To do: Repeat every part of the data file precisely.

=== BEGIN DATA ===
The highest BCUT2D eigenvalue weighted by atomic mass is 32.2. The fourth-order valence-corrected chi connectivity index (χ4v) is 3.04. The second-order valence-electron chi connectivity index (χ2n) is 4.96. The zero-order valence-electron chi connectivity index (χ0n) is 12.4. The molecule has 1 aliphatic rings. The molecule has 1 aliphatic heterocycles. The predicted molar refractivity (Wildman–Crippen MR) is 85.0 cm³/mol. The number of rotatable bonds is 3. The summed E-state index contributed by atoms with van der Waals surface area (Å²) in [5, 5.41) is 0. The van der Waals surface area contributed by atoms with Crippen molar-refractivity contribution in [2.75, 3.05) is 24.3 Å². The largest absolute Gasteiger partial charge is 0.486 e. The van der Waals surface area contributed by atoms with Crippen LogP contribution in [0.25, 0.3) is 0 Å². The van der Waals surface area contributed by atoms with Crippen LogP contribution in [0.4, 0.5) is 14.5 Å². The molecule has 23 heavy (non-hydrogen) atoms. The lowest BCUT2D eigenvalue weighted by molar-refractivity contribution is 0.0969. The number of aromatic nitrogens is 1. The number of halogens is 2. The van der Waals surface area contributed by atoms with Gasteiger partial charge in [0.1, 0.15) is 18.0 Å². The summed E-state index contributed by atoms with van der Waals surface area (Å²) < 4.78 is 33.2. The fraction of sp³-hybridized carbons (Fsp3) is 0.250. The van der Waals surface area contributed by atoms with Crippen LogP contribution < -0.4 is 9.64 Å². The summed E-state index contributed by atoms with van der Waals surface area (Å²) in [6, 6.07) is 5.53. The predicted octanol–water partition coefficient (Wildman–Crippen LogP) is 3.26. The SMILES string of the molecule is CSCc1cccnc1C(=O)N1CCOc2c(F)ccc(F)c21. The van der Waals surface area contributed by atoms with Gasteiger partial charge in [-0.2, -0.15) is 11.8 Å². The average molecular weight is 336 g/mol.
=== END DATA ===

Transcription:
The highest BCUT2D eigenvalue weighted by atomic mass is 32.2. The fourth-order valence-corrected chi connectivity index (χ4v) is 3.04. The second-order valence-electron chi connectivity index (χ2n) is 4.96. The zero-order valence-electron chi connectivity index (χ0n) is 12.4. The molecule has 1 aliphatic rings. The molecule has 1 aliphatic heterocycles. The predicted molar refractivity (Wildman–Crippen MR) is 85.0 cm³/mol. The number of rotatable bonds is 3. The summed E-state index contributed by atoms with van der Waals surface area (Å²) in [5, 5.41) is 0. The van der Waals surface area contributed by atoms with Crippen molar-refractivity contribution in [2.75, 3.05) is 24.3 Å². The largest absolute Gasteiger partial charge is 0.486 e. The van der Waals surface area contributed by atoms with Crippen LogP contribution in [0.25, 0.3) is 0 Å². The van der Waals surface area contributed by atoms with Crippen LogP contribution in [0.4, 0.5) is 14.5 Å². The molecule has 23 heavy (non-hydrogen) atoms. The lowest BCUT2D eigenvalue weighted by molar-refractivity contribution is 0.0969. The number of aromatic nitrogens is 1. The number of halogens is 2. The van der Waals surface area contributed by atoms with Gasteiger partial charge in [0.1, 0.15) is 18.0 Å². The summed E-state index contributed by atoms with van der Waals surface area (Å²) < 4.78 is 33.2. The fraction of sp³-hybridized carbons (Fsp3) is 0.250. The van der Waals surface area contributed by atoms with Crippen LogP contribution < -0.4 is 9.64 Å². The summed E-state index contributed by atoms with van der Waals surface area (Å²) in [6, 6.07) is 5.53. The predicted octanol–water partition coefficient (Wildman–Crippen LogP) is 3.26. The SMILES string of the molecule is CSCc1cccnc1C(=O)N1CCOc2c(F)ccc(F)c21. The van der Waals surface area contributed by atoms with Gasteiger partial charge in [-0.2, -0.15) is 11.8 Å². The average molecular weight is 336 g/mol.